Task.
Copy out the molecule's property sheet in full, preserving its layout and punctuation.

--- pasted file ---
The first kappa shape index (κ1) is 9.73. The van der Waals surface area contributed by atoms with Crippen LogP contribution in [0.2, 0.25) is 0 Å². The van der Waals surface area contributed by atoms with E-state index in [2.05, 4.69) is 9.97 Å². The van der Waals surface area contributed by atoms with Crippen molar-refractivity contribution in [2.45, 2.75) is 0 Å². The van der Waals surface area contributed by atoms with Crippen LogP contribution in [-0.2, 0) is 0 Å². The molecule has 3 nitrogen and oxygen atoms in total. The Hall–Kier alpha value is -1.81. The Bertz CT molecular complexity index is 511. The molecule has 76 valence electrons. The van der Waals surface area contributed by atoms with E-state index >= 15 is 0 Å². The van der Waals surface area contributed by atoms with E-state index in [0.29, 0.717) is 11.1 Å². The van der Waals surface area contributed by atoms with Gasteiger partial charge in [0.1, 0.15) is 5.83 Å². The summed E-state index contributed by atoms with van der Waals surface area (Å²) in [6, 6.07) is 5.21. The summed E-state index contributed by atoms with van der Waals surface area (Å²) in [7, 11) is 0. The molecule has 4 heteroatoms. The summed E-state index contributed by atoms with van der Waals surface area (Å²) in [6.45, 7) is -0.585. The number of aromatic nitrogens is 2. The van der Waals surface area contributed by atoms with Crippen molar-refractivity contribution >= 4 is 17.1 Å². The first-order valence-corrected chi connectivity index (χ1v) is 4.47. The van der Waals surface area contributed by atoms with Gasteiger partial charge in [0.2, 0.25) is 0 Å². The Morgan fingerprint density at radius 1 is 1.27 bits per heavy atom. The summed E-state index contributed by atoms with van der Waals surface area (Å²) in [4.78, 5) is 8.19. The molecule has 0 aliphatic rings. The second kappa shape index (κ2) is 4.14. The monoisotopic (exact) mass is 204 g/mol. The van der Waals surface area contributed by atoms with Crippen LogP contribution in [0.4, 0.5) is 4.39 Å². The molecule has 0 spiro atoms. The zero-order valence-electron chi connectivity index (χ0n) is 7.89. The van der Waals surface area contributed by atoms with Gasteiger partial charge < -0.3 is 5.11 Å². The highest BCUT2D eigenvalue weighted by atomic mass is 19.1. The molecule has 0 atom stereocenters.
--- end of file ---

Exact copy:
The first kappa shape index (κ1) is 9.73. The van der Waals surface area contributed by atoms with Crippen LogP contribution in [0.2, 0.25) is 0 Å². The van der Waals surface area contributed by atoms with E-state index in [2.05, 4.69) is 9.97 Å². The van der Waals surface area contributed by atoms with Crippen molar-refractivity contribution in [2.45, 2.75) is 0 Å². The van der Waals surface area contributed by atoms with Crippen LogP contribution in [-0.2, 0) is 0 Å². The molecule has 3 nitrogen and oxygen atoms in total. The Hall–Kier alpha value is -1.81. The Bertz CT molecular complexity index is 511. The molecule has 76 valence electrons. The van der Waals surface area contributed by atoms with E-state index >= 15 is 0 Å². The van der Waals surface area contributed by atoms with E-state index in [0.29, 0.717) is 11.1 Å². The van der Waals surface area contributed by atoms with Gasteiger partial charge in [0.1, 0.15) is 5.83 Å². The summed E-state index contributed by atoms with van der Waals surface area (Å²) in [6, 6.07) is 5.21. The summed E-state index contributed by atoms with van der Waals surface area (Å²) in [7, 11) is 0. The molecule has 4 heteroatoms. The summed E-state index contributed by atoms with van der Waals surface area (Å²) in [6.45, 7) is -0.585. The number of aromatic nitrogens is 2. The van der Waals surface area contributed by atoms with Crippen molar-refractivity contribution >= 4 is 17.1 Å². The first-order valence-corrected chi connectivity index (χ1v) is 4.47. The van der Waals surface area contributed by atoms with Gasteiger partial charge in [0.2, 0.25) is 0 Å². The Morgan fingerprint density at radius 1 is 1.27 bits per heavy atom. The summed E-state index contributed by atoms with van der Waals surface area (Å²) in [4.78, 5) is 8.19. The molecule has 0 aliphatic rings. The second kappa shape index (κ2) is 4.14. The monoisotopic (exact) mass is 204 g/mol. The van der Waals surface area contributed by atoms with Crippen LogP contribution in [0.4, 0.5) is 4.39 Å². The molecule has 0 spiro atoms. The zero-order valence-electron chi connectivity index (χ0n) is 7.89. The van der Waals surface area contributed by atoms with Gasteiger partial charge < -0.3 is 5.11 Å². The highest BCUT2D eigenvalue weighted by atomic mass is 19.1. The molecule has 0 atom stereocenters.